Regardless of your budget or resources, direct mail can be an impactful marketing solution for your business. Estimate the cost of a campaign using this calculator tool.
Designing a direct mailpiece presents a different challenge than creating an email design or a social media post: it’s a single printed piece that has to tell enough of a story to drive a consumer online or in-store without a clickable direct link. So it’s vital that a piece captivates quickly with a professional look and standout messaging.
We spoke with Rene Bonin, Creative Director at Amplified Mail, about the basic principles of designing a mailpiece. He shared six standout tips for creating a piece that delivers results.
1. Understand Your Audience
Direct mail is a unique form of advertising that comes with a captive audience—from the mailbox to the front door. Before you start designing your piece, Bonin suggests taking time to understand who you are targeting and what emotion you want to evoke from them.
“Consider what an entire audience may gravitate toward, not just what you like.”
For example, a luxury car brand may send a sleek postcard with limited copy to convey an aspirational feeling to potential customers. A local veterinarian might use cute pictures of puppies and kittens to encourage pet owners to bring theirs in for a checkup.
2. Less Is More
According to Bonin, you have only a few seconds to grab a person’s attention, so avoid clutter. If you try to say too much or include too many different images, it becomes difficult for consumers to know what to respond to. Instead, have a primary message and let the entire piece drive that home.
“Don’t feel compelled to fill every corner to get your money’s worth. You can be heard a lot louder by whispering than by shouting.”
As you’re designing, Bonin suggests that you think aesthetically. Experiment with drop shadow to set primary text apart from the rest. Make background images lighter or more transparent so that your copy isn’t lost in dark colors or harsh lines. Keep messages short and to the point.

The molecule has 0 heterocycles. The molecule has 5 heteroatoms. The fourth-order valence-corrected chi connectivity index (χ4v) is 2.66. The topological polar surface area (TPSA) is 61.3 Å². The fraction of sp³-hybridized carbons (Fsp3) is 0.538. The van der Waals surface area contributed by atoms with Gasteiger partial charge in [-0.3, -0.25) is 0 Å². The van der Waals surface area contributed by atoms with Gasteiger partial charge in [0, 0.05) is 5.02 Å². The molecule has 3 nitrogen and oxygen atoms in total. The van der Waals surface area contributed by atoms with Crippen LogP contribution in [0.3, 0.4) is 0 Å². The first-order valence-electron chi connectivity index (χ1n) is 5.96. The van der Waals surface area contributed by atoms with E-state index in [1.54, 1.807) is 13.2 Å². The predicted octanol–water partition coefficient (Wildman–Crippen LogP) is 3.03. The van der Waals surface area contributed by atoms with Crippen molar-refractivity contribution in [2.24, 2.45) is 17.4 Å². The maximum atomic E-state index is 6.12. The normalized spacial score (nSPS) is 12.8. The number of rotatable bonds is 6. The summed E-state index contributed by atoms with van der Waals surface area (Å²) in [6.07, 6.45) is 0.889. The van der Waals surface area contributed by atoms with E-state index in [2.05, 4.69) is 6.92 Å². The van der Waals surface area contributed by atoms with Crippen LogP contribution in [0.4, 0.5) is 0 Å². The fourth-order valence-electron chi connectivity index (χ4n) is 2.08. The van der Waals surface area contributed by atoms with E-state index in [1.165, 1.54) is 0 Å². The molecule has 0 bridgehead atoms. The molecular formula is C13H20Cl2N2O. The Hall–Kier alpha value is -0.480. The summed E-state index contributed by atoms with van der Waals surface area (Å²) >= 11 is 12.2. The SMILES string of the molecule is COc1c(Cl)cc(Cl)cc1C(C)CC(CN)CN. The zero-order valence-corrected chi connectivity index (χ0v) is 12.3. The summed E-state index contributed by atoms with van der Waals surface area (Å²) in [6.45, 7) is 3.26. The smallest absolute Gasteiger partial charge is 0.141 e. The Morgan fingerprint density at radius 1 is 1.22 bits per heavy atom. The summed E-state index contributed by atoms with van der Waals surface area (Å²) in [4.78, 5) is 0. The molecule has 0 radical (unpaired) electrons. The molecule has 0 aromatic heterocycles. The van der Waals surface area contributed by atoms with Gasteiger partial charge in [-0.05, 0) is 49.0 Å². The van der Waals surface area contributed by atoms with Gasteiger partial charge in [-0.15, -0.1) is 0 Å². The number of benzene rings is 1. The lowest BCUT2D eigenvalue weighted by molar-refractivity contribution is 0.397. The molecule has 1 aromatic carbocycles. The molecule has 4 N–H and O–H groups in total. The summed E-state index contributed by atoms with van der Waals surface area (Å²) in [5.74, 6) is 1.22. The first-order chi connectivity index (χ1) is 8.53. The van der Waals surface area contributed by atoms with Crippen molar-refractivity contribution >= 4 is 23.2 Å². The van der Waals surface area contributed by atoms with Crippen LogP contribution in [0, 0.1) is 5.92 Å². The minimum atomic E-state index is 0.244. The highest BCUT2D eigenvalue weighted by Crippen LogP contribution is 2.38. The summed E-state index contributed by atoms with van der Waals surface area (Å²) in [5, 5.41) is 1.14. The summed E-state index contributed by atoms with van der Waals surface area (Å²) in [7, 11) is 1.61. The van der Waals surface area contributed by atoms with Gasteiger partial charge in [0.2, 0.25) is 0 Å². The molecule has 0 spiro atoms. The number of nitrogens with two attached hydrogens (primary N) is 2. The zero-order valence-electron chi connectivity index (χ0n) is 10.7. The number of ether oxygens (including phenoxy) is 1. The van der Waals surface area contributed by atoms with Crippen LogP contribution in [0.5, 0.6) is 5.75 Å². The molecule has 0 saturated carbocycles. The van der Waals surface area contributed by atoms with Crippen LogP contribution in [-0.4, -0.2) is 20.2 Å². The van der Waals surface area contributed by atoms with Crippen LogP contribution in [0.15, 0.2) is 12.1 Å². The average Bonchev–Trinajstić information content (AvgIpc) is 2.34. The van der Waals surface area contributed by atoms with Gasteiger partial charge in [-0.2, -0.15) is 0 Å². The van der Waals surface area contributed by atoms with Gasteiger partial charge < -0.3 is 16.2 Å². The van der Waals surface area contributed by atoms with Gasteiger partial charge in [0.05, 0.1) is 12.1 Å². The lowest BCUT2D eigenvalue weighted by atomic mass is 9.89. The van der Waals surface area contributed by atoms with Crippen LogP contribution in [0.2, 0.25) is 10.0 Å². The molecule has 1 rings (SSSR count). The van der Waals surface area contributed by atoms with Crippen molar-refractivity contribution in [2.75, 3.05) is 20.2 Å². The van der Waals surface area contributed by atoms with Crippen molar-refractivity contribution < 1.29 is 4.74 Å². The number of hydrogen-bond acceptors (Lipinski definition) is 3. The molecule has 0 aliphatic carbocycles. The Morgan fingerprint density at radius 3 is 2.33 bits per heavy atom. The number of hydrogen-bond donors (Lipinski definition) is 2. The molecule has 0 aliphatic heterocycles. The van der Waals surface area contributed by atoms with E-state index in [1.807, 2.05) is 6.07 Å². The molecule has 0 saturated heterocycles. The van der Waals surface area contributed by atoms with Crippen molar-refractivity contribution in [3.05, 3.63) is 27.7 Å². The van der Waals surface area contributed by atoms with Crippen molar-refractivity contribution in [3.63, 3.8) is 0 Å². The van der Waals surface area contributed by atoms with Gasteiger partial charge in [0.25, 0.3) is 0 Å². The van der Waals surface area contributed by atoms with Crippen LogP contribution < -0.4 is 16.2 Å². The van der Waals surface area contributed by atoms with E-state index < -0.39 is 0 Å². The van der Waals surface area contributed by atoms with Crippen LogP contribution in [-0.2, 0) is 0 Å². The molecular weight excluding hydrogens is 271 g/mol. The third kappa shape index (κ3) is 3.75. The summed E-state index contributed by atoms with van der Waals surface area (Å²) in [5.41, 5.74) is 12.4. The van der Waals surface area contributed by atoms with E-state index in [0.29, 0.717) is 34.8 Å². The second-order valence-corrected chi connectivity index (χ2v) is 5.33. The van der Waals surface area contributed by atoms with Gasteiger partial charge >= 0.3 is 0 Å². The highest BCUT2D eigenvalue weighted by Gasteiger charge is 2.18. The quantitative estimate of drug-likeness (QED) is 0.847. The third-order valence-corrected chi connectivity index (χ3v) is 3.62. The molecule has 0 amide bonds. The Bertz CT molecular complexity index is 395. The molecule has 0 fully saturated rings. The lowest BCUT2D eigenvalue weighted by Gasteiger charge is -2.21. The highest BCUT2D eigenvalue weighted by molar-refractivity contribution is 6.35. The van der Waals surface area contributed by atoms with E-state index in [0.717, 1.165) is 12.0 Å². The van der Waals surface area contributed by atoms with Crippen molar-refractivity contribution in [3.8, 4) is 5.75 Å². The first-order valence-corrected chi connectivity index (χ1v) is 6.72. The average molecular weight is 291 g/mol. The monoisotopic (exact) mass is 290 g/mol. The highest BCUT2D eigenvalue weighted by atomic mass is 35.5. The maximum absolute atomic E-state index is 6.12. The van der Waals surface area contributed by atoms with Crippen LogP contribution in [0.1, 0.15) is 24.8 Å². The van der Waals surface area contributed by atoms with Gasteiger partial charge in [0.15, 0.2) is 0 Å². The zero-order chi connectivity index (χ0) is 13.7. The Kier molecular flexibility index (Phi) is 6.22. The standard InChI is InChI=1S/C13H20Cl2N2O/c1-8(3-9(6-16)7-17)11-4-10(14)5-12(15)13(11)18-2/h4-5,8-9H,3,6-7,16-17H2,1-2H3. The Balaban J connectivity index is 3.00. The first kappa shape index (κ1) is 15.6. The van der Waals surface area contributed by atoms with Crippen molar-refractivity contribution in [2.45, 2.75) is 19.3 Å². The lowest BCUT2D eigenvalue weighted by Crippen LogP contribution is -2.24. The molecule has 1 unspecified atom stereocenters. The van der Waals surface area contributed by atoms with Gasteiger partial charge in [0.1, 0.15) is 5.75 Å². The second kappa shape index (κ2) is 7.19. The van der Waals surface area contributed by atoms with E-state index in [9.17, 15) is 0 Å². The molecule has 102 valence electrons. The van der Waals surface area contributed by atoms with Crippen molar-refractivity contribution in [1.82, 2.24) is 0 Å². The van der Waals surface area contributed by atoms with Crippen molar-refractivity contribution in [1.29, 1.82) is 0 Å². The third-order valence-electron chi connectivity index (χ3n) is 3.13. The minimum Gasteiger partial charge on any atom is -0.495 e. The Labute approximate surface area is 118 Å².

Pro Tip: Add a darker, more transparent shape (like a shadow) behind text or an object to make it look like it is raised from the background.
3. Make It Flow
In addition to keeping messages concise and decluttered, make sure that things flow visually. Using standard grid lines to keep items aligned and well-spaced goes a long way toward creating a highly readable piece.
A consistent visual flow stops people’s eyes from bouncing around. Use a clean hierarchy of weights (such as light, regular and bold) and font sizes—rather than using many fonts in different weights and styles—to guide a reader through your message. Rather than cluttering space with photos and graphics that have varying treatments, choose one or two that convey emotion best and are cleanly lined up.
4. Have a Strong (But Simple) Message
Once you know the reason you’re sending a direct mailpiece and the emotion you want it to evoke, you can start thinking about messaging. Keep it short and punchy, Bonin suggests.
“Nothing works better than when an image and a strong headline come together and become one.”
Rather than telling your entire brand story in the space of a postcard, find a few captivating lines that focus on the campaign at hand and encourage some kind of action, like coming into the store or making an order.
Bonin also cautions against overused, punny lines (think “Patty-O-Furniture” sales around St. Patrick’s Day) or spending too much time highlighting accolades. If it doesn’t show a consumer how your product or service can improve their life, keep it off the mailpiece.
5. Stay Relevant
Keep the imagery and messages on your mailpiece relevant to the campaign. You want people to see your piece and know, almost immediately, what your business does—so putting a family pet on a piece for an electronics retailer would be counterintuitive. Similarly, stay away from graphic elements like icons and emojis that don’t serve your message.
“Using irrelevant images puts too much attention on the wrong thing.”
Design your campaigns around relevant events or times of year to appeal to your audience’s current needs. Use a strong call to action to create a sense of urgency and drive response rates.
Pro Tip: Write a CTA that makes people want to do something. Tell them what they get out of it, what it might cost them and if it’s only available for a limited time.
6. Know Your Limitations
If you feel like you’re biting off more than you can chew, you probably are, according to Bonin. Before you start developing your campaign and creating a design, do the research into what type of mail format works for what you’re doing. A multi-panel mailpiece, for instance, requires more effort than a standard postcard. Then, acknowledge if you truly feel comfortable creating the piece yourself.
“If layout and design aren’t your strengths, leave it to a professional—the results will speak for themselves.”
Direct mail, like any marketing, is an investment, so you want to make sure it pays off. Whether doing it yourself, in-house or with a freelance designer, gather samples and develop a clear direction for the piece. If your materials are well prepared, designing a simple and effective postcard shouldn’t take more than a few hours, Bonin says.